Watching the action from the "E" balcony

Following the Penguins' consecutive Stanley Cup victories in 1991 and 1992, the new "F" balconies brought an extra 1,000 seats to the building. The "F" balcony was not for those who were squeamish about heights. The seating arrangement was steep, to allow an unobstructed view of the ice surface...and in the top row, you could actually reach up and touch the arena's ceiling! The quirky seating arrangement gave the arena a personality that was unmatched by its NHL counterparts. When you saw the balconies on television, you knew exactly where the game was being played.

You can touch the ceiling in the last row of the "F" balcony

Walking through the Mellon Arena concourses, you could feel western Pennsylvania's connection to sports. The Pittsburgh Sports Hall of Fame was located on the lower concourse, featuring plaques of great athletes from all walks of life. In another hallway, the jerseys of the entire Pennsylvania Interscholastic Hockey League were proudly framed and displayed -- with special attention shown to that year's division champions. It is that sense of community in Pittsburgh which makes the city feel more like a town.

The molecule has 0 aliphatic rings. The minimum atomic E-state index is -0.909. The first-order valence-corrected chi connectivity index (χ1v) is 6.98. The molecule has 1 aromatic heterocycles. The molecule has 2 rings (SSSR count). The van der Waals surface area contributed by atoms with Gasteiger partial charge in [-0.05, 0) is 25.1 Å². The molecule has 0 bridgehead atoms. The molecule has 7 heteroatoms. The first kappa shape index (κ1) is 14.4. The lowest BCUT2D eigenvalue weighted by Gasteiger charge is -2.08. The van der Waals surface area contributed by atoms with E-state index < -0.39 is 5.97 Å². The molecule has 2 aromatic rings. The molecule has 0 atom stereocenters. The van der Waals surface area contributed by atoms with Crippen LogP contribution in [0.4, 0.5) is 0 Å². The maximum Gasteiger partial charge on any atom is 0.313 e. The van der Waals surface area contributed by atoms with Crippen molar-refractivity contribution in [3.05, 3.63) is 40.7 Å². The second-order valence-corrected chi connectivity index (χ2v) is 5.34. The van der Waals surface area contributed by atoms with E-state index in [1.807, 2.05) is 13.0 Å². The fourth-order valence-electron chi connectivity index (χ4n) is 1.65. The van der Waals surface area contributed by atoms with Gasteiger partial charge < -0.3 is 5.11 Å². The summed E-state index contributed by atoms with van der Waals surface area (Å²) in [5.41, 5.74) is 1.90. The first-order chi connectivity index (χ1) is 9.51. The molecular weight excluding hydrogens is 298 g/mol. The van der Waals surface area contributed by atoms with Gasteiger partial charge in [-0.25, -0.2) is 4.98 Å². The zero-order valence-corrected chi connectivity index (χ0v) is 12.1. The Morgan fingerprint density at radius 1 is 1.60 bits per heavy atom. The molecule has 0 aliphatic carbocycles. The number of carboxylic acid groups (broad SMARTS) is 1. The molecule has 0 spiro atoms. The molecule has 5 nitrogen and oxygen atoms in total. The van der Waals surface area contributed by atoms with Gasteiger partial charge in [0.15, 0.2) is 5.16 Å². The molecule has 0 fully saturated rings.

High school hockey jerseys are displayed in the lower concourse

The concourses were also an example of why the Penguins needed a new building. Narrow and dimly-lit, the hallways produced numerous chokepoints for people walking around the arena during intermissions. Ramps and stairways seemingly popped up out of nowhere, especially on the cramped balcony levels. If you wanted food or needed a trip to the restroom, it required advanced planning to avoid missing any game action.

It's a virtual maze on the balcony level concourse

Inside the seating area, the building got loud -- creating a distinct home-ice advantage for the Penguins. The shape of the building, coupled with its acoustics, assisted in reverberating the crowd noise throughout the arena. Chants of "Let's Go Pens!" echoed when they were shouted by the sell-out crowd...and cheers for a Penguins' goal, big hit or great save can cause some ringing in your ears!